- While there has been concerns about female infanticide, had China not acted as they did, what would the population be now?
Without going through these questions one by one, it is obvious that we have the technology to limit family size, but lack the will, the infrastructure, and the courage to do this. It is very likely that conflicts caused by over population, and more migration from poor to rich countries will occur, all because we took the easy course not to act.
World birth rates
The link between poverty and birth rate, particularly in Africa, is clear. The birth rates in the world are shown in Figure 1.
This data set shows that of the 30 countries in the world with the highest birth rates, 26 are in Africa. A look at a map of Gross National Product per capita (GNP) , shows the areas of high birth rates and low GNP coincide.
On a personal basis, when I was in Nigeria in 1966-7, the population was 80 million. The country seemed to me to have too many people, many being children, to give them the chance of a decent life. Now, in 2016, it has 187 million of a population and rising. Many young men have no work, so do you blame them from trying to make their fortune in the UK.
Predicted populations in the world, 2015 to 2100
UN estimates of population (UN 2012) are shown in Table 1. The frightening increases in population are in Africa and Oceania.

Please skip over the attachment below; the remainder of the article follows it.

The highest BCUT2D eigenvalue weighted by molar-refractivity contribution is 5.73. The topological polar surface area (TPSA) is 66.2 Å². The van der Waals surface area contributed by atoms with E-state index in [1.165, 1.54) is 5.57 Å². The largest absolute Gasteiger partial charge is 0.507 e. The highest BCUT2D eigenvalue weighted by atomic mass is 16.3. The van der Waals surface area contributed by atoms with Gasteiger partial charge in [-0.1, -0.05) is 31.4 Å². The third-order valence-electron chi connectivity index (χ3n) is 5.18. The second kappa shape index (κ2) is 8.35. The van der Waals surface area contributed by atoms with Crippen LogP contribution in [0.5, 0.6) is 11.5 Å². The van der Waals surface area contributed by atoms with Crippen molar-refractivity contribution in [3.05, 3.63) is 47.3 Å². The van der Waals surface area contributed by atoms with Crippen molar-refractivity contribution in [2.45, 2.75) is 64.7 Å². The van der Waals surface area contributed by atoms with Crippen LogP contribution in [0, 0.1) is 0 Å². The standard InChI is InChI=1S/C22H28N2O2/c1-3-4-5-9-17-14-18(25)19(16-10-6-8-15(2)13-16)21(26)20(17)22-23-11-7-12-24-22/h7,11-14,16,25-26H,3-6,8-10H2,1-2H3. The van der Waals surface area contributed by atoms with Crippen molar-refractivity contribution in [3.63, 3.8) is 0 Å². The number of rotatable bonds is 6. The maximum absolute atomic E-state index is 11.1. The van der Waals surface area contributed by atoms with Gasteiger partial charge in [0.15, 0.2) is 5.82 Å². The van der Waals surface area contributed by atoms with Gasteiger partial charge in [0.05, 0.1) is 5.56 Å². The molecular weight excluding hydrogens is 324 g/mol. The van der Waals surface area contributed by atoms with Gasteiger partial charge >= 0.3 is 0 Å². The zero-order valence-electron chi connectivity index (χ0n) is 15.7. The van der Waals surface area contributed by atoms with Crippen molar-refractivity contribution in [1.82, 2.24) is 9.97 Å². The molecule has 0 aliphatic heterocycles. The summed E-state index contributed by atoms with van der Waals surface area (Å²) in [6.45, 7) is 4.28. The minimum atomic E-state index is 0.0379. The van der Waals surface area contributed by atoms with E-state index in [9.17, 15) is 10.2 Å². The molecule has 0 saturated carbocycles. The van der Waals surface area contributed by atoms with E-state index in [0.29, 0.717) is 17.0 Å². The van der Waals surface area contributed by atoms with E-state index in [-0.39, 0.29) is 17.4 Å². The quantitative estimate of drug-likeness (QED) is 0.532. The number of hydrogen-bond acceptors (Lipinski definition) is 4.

Table 1. UN 2012 population estimates for the world till 2100 (Millions)
|Year||World||Asia||Africa||Europe||Latin America & Caribbean||North America||Oceania|
As a nation we agonise about caring for refugees fleeing their oppressors. How many to let in? Then the problem of deciding how many economic migrants to let into the UK. If we don’t let them in do they simply drown in the Mediterranean trying to enter illegally? These people are desperate for some sort of positive future.
Erecting walls or fences, blaming our politicians, forming far right white supremacist groups are all to no avail. These young men, and in the main they are men, are desperate.
Why the exodus?
These men have no jobs, have little prospects of work or marriage, they are trapped in villages or slums, going nowhere. Surely heading for the UK must be better. Sadly, African countries have never really taken off like those in Asia. There is little government infrastructure, corruption is rife, and factories and job opportunities are few in number.
What can we do?
These poor countries are being held back by their high birth rates, poor government infrastructure and corruption. However, the last thing we should do is to form a second wave of colonialism, where we try to impose our own mores, religious values or views on abortion. This is a matter for the country’s own population to sort out, not us.
Where we do have rights and responsibilities is in attempting to stem the flow of economic migrants to the UK. It is in our joint interests with these poor countries both to safeguard the planet and to avoid even greater overcrowding of our already overcrowded country. Our aid money should be channelled to prevent runaway population growth, to give the country a real chance to develop as well as reducing the impetus from young men from these countries to migrate.